Basically The Spirit is a proto-Sin City: noir fever dreams all blended up with artistic experimentation and breakneck plotlines. Frank Miller was a natural choice for the film adaptation (which is very, very bad, but also very, very pretty–watch it with the sound off). Anything in The Spirit which is normal or in any way conventional is basically a forced concession to Eisner’s editors, who wanted a straight superhero comic to compete with Batman and Superman and the like, and who probably drank themselves to sleep each night over this pile of craziness.

The Spirit is good, if you can roll with it–sometimes cake is good, too. But I need to read it in small doses.

Anyway, this is a rambling, roundabout way to say I probably gave Batman too much credit for its oddness–and at the same time, short shrift for its racism, as in today’s post. In all honesty, the slant-eyed, hatchet-tossing exoticism of the Chinese villains in this issue is much less of a problem for me than the “sidekick” in The Spirit:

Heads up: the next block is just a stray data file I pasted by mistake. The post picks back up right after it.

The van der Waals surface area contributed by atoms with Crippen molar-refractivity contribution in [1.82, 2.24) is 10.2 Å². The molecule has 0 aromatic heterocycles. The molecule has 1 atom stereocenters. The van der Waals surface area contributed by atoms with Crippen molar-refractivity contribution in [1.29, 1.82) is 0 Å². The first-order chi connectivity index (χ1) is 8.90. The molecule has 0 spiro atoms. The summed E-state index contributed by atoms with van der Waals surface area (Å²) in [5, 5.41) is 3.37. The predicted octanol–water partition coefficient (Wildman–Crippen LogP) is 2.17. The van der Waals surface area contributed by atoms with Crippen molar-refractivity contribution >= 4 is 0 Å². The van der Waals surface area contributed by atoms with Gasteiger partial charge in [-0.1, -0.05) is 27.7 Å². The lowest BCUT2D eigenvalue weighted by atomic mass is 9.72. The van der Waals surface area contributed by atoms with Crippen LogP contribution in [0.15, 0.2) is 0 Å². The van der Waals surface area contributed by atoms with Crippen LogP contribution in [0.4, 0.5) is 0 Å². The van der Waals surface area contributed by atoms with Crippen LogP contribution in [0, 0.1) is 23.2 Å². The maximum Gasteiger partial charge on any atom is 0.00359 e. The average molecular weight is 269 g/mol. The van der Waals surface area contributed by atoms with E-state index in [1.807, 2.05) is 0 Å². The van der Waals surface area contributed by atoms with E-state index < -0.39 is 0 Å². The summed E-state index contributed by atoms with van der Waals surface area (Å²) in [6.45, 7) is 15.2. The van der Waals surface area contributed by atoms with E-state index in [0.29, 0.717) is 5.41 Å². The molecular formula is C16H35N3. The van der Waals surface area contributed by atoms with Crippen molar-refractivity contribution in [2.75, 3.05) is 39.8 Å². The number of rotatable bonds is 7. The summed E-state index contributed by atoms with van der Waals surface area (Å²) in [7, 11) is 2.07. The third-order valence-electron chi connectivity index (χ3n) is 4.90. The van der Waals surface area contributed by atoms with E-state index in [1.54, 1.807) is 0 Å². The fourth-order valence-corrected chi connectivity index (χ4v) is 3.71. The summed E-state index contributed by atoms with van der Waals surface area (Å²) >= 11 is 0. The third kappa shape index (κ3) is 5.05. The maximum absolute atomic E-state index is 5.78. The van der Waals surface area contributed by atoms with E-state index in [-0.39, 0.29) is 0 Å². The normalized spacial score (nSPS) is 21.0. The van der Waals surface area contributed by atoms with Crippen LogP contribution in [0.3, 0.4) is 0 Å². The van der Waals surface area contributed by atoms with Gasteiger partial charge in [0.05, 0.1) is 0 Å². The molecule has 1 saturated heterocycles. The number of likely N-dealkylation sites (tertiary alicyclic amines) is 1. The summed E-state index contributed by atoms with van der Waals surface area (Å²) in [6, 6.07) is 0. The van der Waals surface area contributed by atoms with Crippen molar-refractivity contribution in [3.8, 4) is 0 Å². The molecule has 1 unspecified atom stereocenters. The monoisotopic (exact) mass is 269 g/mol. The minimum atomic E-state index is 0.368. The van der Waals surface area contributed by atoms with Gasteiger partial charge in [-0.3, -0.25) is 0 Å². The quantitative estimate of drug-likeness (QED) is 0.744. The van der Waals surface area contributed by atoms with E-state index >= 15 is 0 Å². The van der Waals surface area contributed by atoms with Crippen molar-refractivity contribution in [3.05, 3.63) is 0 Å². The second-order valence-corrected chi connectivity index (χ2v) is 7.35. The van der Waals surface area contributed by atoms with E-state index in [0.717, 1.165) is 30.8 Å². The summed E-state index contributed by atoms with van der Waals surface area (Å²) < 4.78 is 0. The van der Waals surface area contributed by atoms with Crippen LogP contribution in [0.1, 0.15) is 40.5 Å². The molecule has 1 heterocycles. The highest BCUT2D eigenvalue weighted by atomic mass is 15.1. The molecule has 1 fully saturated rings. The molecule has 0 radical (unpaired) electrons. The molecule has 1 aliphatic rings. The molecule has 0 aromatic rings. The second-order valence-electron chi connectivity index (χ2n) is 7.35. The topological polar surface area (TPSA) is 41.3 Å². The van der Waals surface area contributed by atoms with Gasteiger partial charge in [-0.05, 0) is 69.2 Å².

While I think it’s laudable for a comic in 1940 to actually use a black character as a good guy, even as a sidekick, the “Negro” caricature here, both in appearance and vernacular, is just disgusting. That character’s name is Ebony Ivory; he’s a cab driver that the Spirit essentially ordered into service. He’s portrayed as cowardly, bumbling, and foolish. It bothered me a lot when I was reading the comic. There are a lot of things about The Spirit that maybe improve on Batman–certainly it’s generally a visual marvel, especially in its use of color, and the narrative and characters have a wonderfully goofy illogic to them at times. But Batman isn’t nearly as bad when it comes to this issue.

Does that excuse the racism in Batman? Of course not. But this shows Batman certainly wasn’t the worst of its time period, not by a long shot.